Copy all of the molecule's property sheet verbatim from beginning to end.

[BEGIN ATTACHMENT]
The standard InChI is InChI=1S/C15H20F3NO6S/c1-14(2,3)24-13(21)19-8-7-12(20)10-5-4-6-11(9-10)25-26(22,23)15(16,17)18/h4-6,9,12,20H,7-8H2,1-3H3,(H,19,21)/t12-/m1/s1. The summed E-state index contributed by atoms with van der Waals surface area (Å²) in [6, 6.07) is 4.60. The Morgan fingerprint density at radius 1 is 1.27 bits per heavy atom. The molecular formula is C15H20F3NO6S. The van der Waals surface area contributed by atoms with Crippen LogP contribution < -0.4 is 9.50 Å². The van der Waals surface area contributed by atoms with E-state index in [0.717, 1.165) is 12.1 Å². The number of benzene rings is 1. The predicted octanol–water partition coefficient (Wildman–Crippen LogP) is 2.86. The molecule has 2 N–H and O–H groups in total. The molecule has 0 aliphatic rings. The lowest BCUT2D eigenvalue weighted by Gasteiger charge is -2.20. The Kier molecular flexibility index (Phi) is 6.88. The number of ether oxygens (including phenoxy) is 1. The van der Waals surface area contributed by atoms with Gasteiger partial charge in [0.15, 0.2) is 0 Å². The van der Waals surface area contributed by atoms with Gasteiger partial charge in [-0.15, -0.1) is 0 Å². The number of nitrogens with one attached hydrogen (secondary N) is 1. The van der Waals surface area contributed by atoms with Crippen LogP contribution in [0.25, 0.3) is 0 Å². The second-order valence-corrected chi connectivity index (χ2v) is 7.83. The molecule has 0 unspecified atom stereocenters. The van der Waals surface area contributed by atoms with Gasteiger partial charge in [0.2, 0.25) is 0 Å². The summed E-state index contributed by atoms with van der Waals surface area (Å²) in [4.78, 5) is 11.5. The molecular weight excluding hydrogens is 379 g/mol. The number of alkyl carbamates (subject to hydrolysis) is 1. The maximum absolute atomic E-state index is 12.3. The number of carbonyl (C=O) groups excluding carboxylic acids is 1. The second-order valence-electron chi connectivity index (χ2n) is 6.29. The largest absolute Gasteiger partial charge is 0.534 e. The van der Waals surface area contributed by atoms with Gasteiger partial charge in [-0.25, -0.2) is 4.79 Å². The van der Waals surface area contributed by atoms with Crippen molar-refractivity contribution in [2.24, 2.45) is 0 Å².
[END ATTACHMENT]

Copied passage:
The standard InChI is InChI=1S/C15H20F3NO6S/c1-14(2,3)24-13(21)19-8-7-12(20)10-5-4-6-11(9-10)25-26(22,23)15(16,17)18/h4-6,9,12,20H,7-8H2,1-3H3,(H,19,21)/t12-/m1/s1. The summed E-state index contributed by atoms with van der Waals surface area (Å²) in [6, 6.07) is 4.60. The Morgan fingerprint density at radius 1 is 1.27 bits per heavy atom. The molecular formula is C15H20F3NO6S. The van der Waals surface area contributed by atoms with Crippen LogP contribution < -0.4 is 9.50 Å². The van der Waals surface area contributed by atoms with E-state index in [0.717, 1.165) is 12.1 Å². The number of benzene rings is 1. The predicted octanol–water partition coefficient (Wildman–Crippen LogP) is 2.86. The molecule has 2 N–H and O–H groups in total. The molecule has 0 aliphatic rings. The lowest BCUT2D eigenvalue weighted by Gasteiger charge is -2.20. The Kier molecular flexibility index (Phi) is 6.88. The number of ether oxygens (including phenoxy) is 1. The van der Waals surface area contributed by atoms with Gasteiger partial charge in [0.15, 0.2) is 0 Å². The van der Waals surface area contributed by atoms with Gasteiger partial charge in [-0.15, -0.1) is 0 Å². The number of nitrogens with one attached hydrogen (secondary N) is 1. The van der Waals surface area contributed by atoms with Crippen LogP contribution in [0.25, 0.3) is 0 Å². The second-order valence-corrected chi connectivity index (χ2v) is 7.83. The molecule has 0 unspecified atom stereocenters. The van der Waals surface area contributed by atoms with Gasteiger partial charge in [0.2, 0.25) is 0 Å². The summed E-state index contributed by atoms with van der Waals surface area (Å²) in [4.78, 5) is 11.5. The molecular weight excluding hydrogens is 379 g/mol. The number of alkyl carbamates (subject to hydrolysis) is 1. The maximum absolute atomic E-state index is 12.3. The number of carbonyl (C=O) groups excluding carboxylic acids is 1. The second-order valence-electron chi connectivity index (χ2n) is 6.29. The largest absolute Gasteiger partial charge is 0.534 e. The van der Waals surface area contributed by atoms with Gasteiger partial charge in [-0.25, -0.2) is 4.79 Å². The van der Waals surface area contributed by atoms with Crippen molar-refractivity contribution in [2.24, 2.45) is 0 Å².